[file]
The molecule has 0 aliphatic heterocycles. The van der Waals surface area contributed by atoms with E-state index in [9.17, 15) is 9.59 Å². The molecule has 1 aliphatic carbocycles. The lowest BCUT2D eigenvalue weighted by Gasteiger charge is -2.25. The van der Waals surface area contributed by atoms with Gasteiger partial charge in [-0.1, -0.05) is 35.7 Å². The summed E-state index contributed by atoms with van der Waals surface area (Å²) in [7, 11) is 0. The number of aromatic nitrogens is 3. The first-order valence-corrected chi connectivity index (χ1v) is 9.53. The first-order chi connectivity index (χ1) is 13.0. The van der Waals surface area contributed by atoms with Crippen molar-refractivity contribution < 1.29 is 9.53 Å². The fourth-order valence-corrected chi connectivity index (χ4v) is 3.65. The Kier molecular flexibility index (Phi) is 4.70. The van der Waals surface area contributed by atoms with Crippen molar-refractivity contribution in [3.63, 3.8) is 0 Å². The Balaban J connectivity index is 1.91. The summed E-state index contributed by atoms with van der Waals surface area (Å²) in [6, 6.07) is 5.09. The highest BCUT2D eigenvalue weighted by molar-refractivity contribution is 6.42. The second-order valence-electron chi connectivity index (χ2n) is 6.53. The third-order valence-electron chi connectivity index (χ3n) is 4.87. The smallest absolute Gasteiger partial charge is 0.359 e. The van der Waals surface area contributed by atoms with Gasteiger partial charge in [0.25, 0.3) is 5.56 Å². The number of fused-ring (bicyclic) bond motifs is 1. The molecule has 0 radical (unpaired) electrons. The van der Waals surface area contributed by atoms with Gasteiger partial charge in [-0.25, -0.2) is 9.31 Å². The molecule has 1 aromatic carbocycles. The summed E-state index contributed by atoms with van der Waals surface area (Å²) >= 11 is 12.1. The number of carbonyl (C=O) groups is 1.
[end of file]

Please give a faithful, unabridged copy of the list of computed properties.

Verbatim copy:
The molecule has 0 aliphatic heterocycles. The van der Waals surface area contributed by atoms with E-state index in [9.17, 15) is 9.59 Å². The molecule has 1 aliphatic carbocycles. The lowest BCUT2D eigenvalue weighted by Gasteiger charge is -2.25. The van der Waals surface area contributed by atoms with Gasteiger partial charge in [-0.1, -0.05) is 35.7 Å². The summed E-state index contributed by atoms with van der Waals surface area (Å²) in [7, 11) is 0. The number of aromatic nitrogens is 3. The first-order valence-corrected chi connectivity index (χ1v) is 9.53. The first-order chi connectivity index (χ1) is 13.0. The van der Waals surface area contributed by atoms with Crippen molar-refractivity contribution < 1.29 is 9.53 Å². The fourth-order valence-corrected chi connectivity index (χ4v) is 3.65. The Kier molecular flexibility index (Phi) is 4.70. The van der Waals surface area contributed by atoms with Crippen molar-refractivity contribution in [3.63, 3.8) is 0 Å². The Balaban J connectivity index is 1.91. The summed E-state index contributed by atoms with van der Waals surface area (Å²) in [6, 6.07) is 5.09. The highest BCUT2D eigenvalue weighted by molar-refractivity contribution is 6.42. The second-order valence-electron chi connectivity index (χ2n) is 6.53. The third-order valence-electron chi connectivity index (χ3n) is 4.87. The smallest absolute Gasteiger partial charge is 0.359 e. The van der Waals surface area contributed by atoms with Gasteiger partial charge in [0.25, 0.3) is 5.56 Å². The number of fused-ring (bicyclic) bond motifs is 1. The molecule has 0 radical (unpaired) electrons. The van der Waals surface area contributed by atoms with Gasteiger partial charge in [-0.25, -0.2) is 9.31 Å². The molecule has 1 aromatic carbocycles. The summed E-state index contributed by atoms with van der Waals surface area (Å²) >= 11 is 12.1. The number of carbonyl (C=O) groups is 1.